Although most of the dealers and auction houses send out email newsletters and photographic pamphlets of pieces for sale, nothing beats heading to a gallery or dealer’s premises and inspecting the work in person, waiting to see how you react on first sight, then coming back again and again to determine which piece has the X factor for you and your home.

Sophie Coupland with Pat Hanly’s Girl on a Couch: when buying from an established artist, choose something that represents their “signature style”. Photo/Rebekah Robinson
Sophie Coupland with Pat Hanly’s Girl on a Couch: when buying from an established artist, choose something that represents their “signature style”. Photo/Rebekah Robinson

The risky end of the market

During the past few years, there have been reports of tourists knocking on New Zealand doors late at night, trying to flog off fake masterpieces as their own work to unsuspecting buyers. In some cases, they have asked for $500 for the fakes.

Buying art work off websites such as Trade Me can also be risky, so if you are new to the game, the safest approach is to buy from legitimate dealers or galleries and to always view the work in person first.

Associate Professor Peter Shand, head of Auckland’s Elam School of Fine Arts, has missed out on work before – and never forgotten it. There are pieces he didn’t buy decades ago, because of cost or timidity, that he still thinks of today.

“People need to stop thinking, ‘Will I get this right?’ They need to stop worrying about what other people will think of their artistic choices. At some point, you have to trust your own taste and take a leap.”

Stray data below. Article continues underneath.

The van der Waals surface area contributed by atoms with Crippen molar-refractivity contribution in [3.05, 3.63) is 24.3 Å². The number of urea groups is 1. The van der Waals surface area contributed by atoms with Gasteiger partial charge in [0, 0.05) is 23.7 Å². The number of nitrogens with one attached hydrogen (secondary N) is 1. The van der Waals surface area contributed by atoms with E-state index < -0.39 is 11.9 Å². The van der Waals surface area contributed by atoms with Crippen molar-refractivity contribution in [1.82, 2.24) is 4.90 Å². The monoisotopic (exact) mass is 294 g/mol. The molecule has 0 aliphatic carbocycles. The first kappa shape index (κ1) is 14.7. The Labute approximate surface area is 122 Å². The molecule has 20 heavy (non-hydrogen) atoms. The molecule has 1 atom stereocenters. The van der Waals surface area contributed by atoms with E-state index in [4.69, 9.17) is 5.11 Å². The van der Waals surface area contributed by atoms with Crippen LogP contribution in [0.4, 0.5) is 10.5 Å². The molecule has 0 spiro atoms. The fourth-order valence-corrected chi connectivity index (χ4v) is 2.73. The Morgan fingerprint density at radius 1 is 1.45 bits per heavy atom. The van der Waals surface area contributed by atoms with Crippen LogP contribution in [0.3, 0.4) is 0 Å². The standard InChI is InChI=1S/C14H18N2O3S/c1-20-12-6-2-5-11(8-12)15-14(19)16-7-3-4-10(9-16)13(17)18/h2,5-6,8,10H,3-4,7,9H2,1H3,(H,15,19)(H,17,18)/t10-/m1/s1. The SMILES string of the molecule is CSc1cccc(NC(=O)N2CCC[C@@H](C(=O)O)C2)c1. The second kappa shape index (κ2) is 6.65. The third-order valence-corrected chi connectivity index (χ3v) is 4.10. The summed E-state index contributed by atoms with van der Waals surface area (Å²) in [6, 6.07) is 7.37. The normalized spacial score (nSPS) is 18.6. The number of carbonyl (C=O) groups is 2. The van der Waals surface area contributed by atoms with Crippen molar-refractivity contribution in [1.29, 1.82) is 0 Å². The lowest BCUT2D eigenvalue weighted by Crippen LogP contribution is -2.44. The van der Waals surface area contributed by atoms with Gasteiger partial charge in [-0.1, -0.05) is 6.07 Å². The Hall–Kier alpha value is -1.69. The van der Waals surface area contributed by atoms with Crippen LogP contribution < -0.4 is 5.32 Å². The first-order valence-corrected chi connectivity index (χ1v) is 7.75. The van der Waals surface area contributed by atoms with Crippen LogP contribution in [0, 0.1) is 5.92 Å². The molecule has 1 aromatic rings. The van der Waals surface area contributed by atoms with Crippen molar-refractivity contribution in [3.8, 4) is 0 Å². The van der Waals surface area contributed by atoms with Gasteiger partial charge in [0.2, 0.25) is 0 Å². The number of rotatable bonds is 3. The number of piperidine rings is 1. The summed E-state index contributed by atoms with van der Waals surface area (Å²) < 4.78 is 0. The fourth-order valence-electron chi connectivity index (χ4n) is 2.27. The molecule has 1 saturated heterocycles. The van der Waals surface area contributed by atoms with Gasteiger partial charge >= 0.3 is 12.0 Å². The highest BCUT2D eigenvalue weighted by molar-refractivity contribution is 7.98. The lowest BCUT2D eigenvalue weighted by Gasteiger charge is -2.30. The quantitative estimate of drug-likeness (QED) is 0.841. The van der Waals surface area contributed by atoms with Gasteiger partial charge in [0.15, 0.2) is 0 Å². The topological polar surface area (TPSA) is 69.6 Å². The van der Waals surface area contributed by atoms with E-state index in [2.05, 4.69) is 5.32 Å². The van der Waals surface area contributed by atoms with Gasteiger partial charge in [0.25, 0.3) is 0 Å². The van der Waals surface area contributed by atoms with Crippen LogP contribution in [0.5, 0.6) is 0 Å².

But before pulling out your credit card, or even setting foot in an auction house or dealers, Shand says, you need to figure out what you like. He advises researching the history, time period and story of work you respond to – the library is a good place to start – and then branch out into exploring the contemporary scene through magazines, websites and dealers catalogues – and, crucially, in person.

“The main thing is not to be ruled by someone else’s view of what is good taste – taste is the last thing that is involved in artwork. It is about what moves you. Works that you don’t fully understand are great, because you can spend the rest of your life nutting them out.”

Going, going, gold!

The works by New Zealand ­artists that achieved the 10 highest prices at auction, as recorded by the Australian Art Sales Digest, were produced by just three painters: Charles Goldie, Colin McCahon and Horace Moore Jones – for Simpson and His Donkey, which recently sold for $483,000, the only one on the list under half a million.

The highest price paid at a New Zealand art auction was for Goldie’s A Noble Relic of a Noble Race, a 1941 oil painting of 102-year-old chieftain Wharekauri Tahuna, which this year went for $1,339,500, enough to buy a modest Auckland villa. The picture is thought to be one of the last major works Goldie painted.

In second place is Goldie’s Kawhena ($718,750), followed by McCahon’s Let Be, Let Be ($704,000) and No. 2 ($671,000).